The Road to the Sun with Tetsuji Matsubayashi

Text by Paola Corini
Photographs by Luca De Santis

We’d stayed out late in Kyoto, over a plate of cold green tea soba in a family restaurant close to the station. They’d filled our pockets with milk chocolates for the journey, each one in a wrapper like a sweet. It was barely two hours by car to Murō. We crossed through Nara as the sun was going down. A summer wedding dress was moving in the deer-populated hills, and you could just make out the bridegroom and the photographer. Fog as thick as cotton wool had come down over the forest which we entered to reach the village of Fukano. In the light of day, it might have looked like a hill road in a poor state of repair, tonight it seemed like a mystery that we had to get past too quickly to try to get to Tetsuji-san at a reasonable hour. 

We’d definitely missed the five o’clock bath before dinner: the Hinoki cypress tub would remain empty. Tetsuji was angry with us. “He was anxiously awaiting your arrival,” his eldest son told us. Then they vanished to prepare our dinner, and we were left alone with the cast-iron teapot puffing on the square brazier in the centre of the largest room in his house among the paddy fields, with the type of reed roof that used to be seen in the countryside but now has become extremely expensive to redo. Our room was known as the kura or shed, and it had a secret room that you could get to via a wooden ladder. The mattresses were already laid out, with the winter feather quilt, and to stave off the jet lag we took a large book on ninjas up with us, who it would seem trained in the forests behind us.  

The day after the shaku-hachi – Japanese bamboo flute – teacher would come, which Tetsuji was learning to play for his next life. Then his wife Hiromi would let us watch the daily preparation of the flower display for the tokonoma. She had a round basin, tough scissors, a nice pine branch and some local lilies, lilium japonicum or sasa-yuri, from the bamboo forests in the area. That vase had something about the approaching Christian Christmas about it and the gentle spring that the paddy fields were waiting to arrive. But above all tomorrow morning Tetsuji would take us to the paths of the monks who, like him, followed the ancient doctrine of Shugendō, an old form of mountain ascetism and esoteric Buddhism. “After seven days in the forest, humans become wild again,” he told us. At 6 o’clock he was waiting for us in the car, icy after the frosty night, wearing his most classic robe, in the boot of the 4×4 the large pink shell that he would sound before going into and leaving the wood. In Japanese the echo is called ko-dama, the “spirit of the trees”, and that shell echoed through all the thin, damp trunks of Akame, and bounced off the waters of the 48 waterfalls protected by the divinity of springs.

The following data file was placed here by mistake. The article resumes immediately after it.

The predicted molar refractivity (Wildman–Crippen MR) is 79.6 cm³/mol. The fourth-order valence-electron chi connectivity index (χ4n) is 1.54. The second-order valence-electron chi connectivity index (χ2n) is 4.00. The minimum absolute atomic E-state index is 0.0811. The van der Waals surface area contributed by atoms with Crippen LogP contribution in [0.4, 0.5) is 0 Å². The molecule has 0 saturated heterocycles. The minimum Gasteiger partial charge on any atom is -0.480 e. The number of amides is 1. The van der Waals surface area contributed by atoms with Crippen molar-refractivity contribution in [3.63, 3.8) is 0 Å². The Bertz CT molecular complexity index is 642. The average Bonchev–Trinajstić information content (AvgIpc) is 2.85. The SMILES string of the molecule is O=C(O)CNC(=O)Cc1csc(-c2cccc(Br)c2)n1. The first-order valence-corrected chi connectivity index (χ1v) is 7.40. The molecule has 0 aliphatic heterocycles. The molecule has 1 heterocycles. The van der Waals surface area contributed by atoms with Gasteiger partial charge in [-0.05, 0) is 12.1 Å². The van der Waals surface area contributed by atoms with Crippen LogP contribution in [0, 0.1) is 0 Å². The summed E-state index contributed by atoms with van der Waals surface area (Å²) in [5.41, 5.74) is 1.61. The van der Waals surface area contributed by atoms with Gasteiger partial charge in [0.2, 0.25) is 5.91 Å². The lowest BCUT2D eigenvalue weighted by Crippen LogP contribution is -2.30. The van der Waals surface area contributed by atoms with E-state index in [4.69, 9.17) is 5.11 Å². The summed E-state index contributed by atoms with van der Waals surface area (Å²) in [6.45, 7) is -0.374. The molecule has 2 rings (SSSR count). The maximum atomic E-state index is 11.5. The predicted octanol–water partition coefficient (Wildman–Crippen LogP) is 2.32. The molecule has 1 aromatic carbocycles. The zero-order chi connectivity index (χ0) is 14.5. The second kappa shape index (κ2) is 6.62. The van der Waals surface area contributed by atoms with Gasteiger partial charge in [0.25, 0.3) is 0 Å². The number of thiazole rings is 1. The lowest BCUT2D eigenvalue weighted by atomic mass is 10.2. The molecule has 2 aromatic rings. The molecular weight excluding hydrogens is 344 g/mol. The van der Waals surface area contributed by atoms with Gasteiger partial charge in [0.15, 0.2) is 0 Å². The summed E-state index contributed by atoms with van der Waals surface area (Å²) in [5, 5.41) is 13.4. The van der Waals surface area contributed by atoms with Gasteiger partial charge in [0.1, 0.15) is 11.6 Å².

At midday we were offered a tray of Zen food in the Buddhist inn overlooking the river, on the right of the bridge that led to the beautiful Murō-ji shrine. “The act of eating must lose its heavy, fatty, material aspect to transform into a communion with nature. The base of the meal is rice; pure white, boiled in a pan which no other food is put into so as not to contaminate the flavour and fragrance, served from a wooden container smelling of pine or cryptomeria. It must taste of grain, of the fields, of human food, like the healthy and strong bread from the countryside in Italy. The other foods, which are like an accompaniment, are served in porcelain or earthenware containers, little boxes or lacquer cups, but always in moderation, never more than a few mouthfuls, like stamens or pistils at the centre of a corolla, surrounded, dressed by space.” 

Ore giapponesi, Fosco Maraini, Casa Editrice Corbaccio, own translation.

Murō-ji’s interest lies in the zeal of early Shingon Buddhism; in its historic “liberalism” in allowing women to access its praying areas when Mount Koya was famous for the “No Women Allowed” rule; in the smaller and older pagoda, measuring just 16 metres and five vermillion floors against the background of trees; in the statue of Shaka Nyorai that it’s prohibited to photograph. The “Buddha of Enlightenment”, a national treasure, dates from the Heian period, that is, the eighth century, and is surrounded by the figures of Twelve Heavenly Generals, guarding 12 directions, each with an animal as a small ornament and symbol on the top of its head. 

That night in my secret room I dreamt of a purply forest. There were three of us, me, my husband and a younger woman friend. We were walking in a clearing on the mountain somewhere or other. I had the clear impression it was the middle of the day, we were moving as if it were daytime, but in a completely dark landscape, then I looked upwards and saw these extremely tall, maternal, bright indigo tree tops. In the forest the monk Tetsuji had asked me if I’d ever heard of these something-or-other sounds. This is what he said: there are sounds we hear with our ears, the thunder of a waterfall, the greeting of a passer-by, and then there are sounds that we can come to hear with a bit of practice, sounds that don’t pass through our ears but through the skin. In the forest the more the body is naked, the more the skin is exposed, the greater the range of sounds we can receive. I’d heard that indigo forest on the tips of my fingers, in the creases of my elbows. 

The Sasayuri-ann villa has the good fortune to face east, to be precise it’s situated at a latitude of 34°59’ north, around five kilometres north of the Murō-ji temple. At the same latitude, along the east-west axis at 34°32’ north, are a lot of archaeological sites, amongst which Ise, Mount Miwa and the island of Awaji. On the days of the spring and autumn equinoxes, from dawn to dusk these places are lined up along the Way of the Sun.

Other Stories from